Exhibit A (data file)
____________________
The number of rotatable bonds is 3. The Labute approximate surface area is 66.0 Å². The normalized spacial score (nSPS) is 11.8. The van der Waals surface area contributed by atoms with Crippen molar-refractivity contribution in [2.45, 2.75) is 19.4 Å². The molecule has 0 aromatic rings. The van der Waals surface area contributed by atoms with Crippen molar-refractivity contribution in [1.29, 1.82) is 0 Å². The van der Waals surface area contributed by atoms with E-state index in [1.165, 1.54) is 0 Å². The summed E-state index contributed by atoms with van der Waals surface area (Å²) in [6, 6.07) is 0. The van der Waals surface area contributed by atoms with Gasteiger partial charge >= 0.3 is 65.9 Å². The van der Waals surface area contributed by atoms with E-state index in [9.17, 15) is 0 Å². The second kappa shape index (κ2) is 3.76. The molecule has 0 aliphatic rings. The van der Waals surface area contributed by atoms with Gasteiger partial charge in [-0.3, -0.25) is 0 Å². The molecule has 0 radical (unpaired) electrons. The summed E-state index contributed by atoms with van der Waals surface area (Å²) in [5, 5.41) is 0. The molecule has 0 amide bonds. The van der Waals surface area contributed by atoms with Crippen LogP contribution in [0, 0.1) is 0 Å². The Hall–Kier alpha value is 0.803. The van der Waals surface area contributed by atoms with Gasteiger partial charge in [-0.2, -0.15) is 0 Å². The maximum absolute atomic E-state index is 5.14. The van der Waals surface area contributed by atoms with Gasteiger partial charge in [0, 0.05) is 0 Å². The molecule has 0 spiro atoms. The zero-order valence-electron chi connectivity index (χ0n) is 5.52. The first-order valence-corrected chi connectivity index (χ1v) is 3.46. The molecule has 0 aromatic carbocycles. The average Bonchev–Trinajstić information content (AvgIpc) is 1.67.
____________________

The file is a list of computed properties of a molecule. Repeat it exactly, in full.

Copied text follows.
The number of rotatable bonds is 3. The Labute approximate surface area is 66.0 Å². The normalized spacial score (nSPS) is 11.8. The van der Waals surface area contributed by atoms with Crippen molar-refractivity contribution in [2.45, 2.75) is 19.4 Å². The molecule has 0 aromatic rings. The van der Waals surface area contributed by atoms with Crippen molar-refractivity contribution in [1.29, 1.82) is 0 Å². The van der Waals surface area contributed by atoms with E-state index in [1.165, 1.54) is 0 Å². The summed E-state index contributed by atoms with van der Waals surface area (Å²) in [6, 6.07) is 0. The van der Waals surface area contributed by atoms with Gasteiger partial charge >= 0.3 is 65.9 Å². The van der Waals surface area contributed by atoms with E-state index in [9.17, 15) is 0 Å². The second kappa shape index (κ2) is 3.76. The molecule has 0 aliphatic rings. The van der Waals surface area contributed by atoms with Gasteiger partial charge in [-0.3, -0.25) is 0 Å². The molecule has 0 radical (unpaired) electrons. The summed E-state index contributed by atoms with van der Waals surface area (Å²) in [5, 5.41) is 0. The molecule has 0 amide bonds. The van der Waals surface area contributed by atoms with Crippen LogP contribution in [0, 0.1) is 0 Å². The Hall–Kier alpha value is 0.803. The van der Waals surface area contributed by atoms with Gasteiger partial charge in [-0.2, -0.15) is 0 Å². The maximum absolute atomic E-state index is 5.14. The van der Waals surface area contributed by atoms with Gasteiger partial charge in [0, 0.05) is 0 Å². The molecule has 0 spiro atoms. The zero-order valence-electron chi connectivity index (χ0n) is 5.52. The first-order valence-corrected chi connectivity index (χ1v) is 3.46. The molecule has 0 aromatic carbocycles. The average Bonchev–Trinajstić information content (AvgIpc) is 1.67.